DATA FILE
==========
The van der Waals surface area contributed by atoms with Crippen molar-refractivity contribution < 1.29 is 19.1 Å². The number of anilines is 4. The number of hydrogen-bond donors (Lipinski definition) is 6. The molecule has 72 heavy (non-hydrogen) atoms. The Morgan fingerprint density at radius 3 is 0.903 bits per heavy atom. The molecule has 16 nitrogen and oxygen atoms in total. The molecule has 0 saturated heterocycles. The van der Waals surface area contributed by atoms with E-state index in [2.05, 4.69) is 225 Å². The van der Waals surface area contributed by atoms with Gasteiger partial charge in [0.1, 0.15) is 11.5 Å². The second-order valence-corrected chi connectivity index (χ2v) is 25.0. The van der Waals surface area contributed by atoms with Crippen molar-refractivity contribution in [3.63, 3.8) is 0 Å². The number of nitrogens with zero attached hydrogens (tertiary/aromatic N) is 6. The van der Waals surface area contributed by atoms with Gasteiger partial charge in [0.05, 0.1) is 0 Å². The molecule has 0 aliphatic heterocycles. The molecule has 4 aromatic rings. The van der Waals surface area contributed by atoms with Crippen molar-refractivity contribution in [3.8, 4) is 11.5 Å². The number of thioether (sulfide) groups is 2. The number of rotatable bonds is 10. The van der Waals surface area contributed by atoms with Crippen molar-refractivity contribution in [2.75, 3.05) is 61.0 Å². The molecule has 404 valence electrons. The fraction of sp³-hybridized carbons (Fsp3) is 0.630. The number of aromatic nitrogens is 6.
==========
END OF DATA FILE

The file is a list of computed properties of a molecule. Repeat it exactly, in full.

The van der Waals surface area contributed by atoms with Crippen molar-refractivity contribution < 1.29 is 19.1 Å². The number of anilines is 4. The number of hydrogen-bond donors (Lipinski definition) is 6. The molecule has 72 heavy (non-hydrogen) atoms. The Morgan fingerprint density at radius 3 is 0.903 bits per heavy atom. The molecule has 16 nitrogen and oxygen atoms in total. The molecule has 0 saturated heterocycles. The van der Waals surface area contributed by atoms with E-state index in [2.05, 4.69) is 225 Å². The van der Waals surface area contributed by atoms with Gasteiger partial charge in [0.1, 0.15) is 11.5 Å². The second-order valence-corrected chi connectivity index (χ2v) is 25.0. The van der Waals surface area contributed by atoms with Crippen molar-refractivity contribution in [3.63, 3.8) is 0 Å². The number of nitrogens with zero attached hydrogens (tertiary/aromatic N) is 6. The van der Waals surface area contributed by atoms with Gasteiger partial charge in [0.05, 0.1) is 0 Å². The molecule has 0 aliphatic heterocycles. The molecule has 4 aromatic rings. The van der Waals surface area contributed by atoms with Crippen molar-refractivity contribution in [3.8, 4) is 11.5 Å². The number of thioether (sulfide) groups is 2. The number of rotatable bonds is 10. The van der Waals surface area contributed by atoms with Crippen molar-refractivity contribution in [2.75, 3.05) is 61.0 Å². The molecule has 404 valence electrons. The fraction of sp³-hybridized carbons (Fsp3) is 0.630. The number of aromatic nitrogens is 6.